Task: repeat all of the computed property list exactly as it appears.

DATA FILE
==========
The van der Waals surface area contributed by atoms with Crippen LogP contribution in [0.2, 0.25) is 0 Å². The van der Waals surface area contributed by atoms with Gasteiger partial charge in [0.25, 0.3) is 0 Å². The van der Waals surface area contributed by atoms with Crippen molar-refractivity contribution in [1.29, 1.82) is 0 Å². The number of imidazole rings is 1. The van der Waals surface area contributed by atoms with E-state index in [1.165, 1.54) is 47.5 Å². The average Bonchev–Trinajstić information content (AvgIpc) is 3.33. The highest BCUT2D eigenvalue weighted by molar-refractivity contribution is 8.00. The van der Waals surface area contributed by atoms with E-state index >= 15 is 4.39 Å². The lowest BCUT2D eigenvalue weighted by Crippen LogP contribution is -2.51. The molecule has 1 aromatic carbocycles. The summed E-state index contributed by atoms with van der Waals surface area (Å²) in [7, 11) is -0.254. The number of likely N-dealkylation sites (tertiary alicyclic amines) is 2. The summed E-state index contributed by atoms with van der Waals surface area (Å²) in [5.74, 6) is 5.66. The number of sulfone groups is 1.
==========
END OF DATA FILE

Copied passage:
The van der Waals surface area contributed by atoms with Crippen LogP contribution in [0.2, 0.25) is 0 Å². The van der Waals surface area contributed by atoms with Gasteiger partial charge in [0.25, 0.3) is 0 Å². The van der Waals surface area contributed by atoms with Crippen molar-refractivity contribution in [1.29, 1.82) is 0 Å². The number of imidazole rings is 1. The van der Waals surface area contributed by atoms with E-state index in [1.165, 1.54) is 47.5 Å². The average Bonchev–Trinajstić information content (AvgIpc) is 3.33. The highest BCUT2D eigenvalue weighted by molar-refractivity contribution is 8.00. The van der Waals surface area contributed by atoms with E-state index >= 15 is 4.39 Å². The lowest BCUT2D eigenvalue weighted by Crippen LogP contribution is -2.51. The molecule has 1 aromatic carbocycles. The summed E-state index contributed by atoms with van der Waals surface area (Å²) in [7, 11) is -0.254. The number of likely N-dealkylation sites (tertiary alicyclic amines) is 2. The summed E-state index contributed by atoms with van der Waals surface area (Å²) in [5.74, 6) is 5.66. The number of sulfone groups is 1.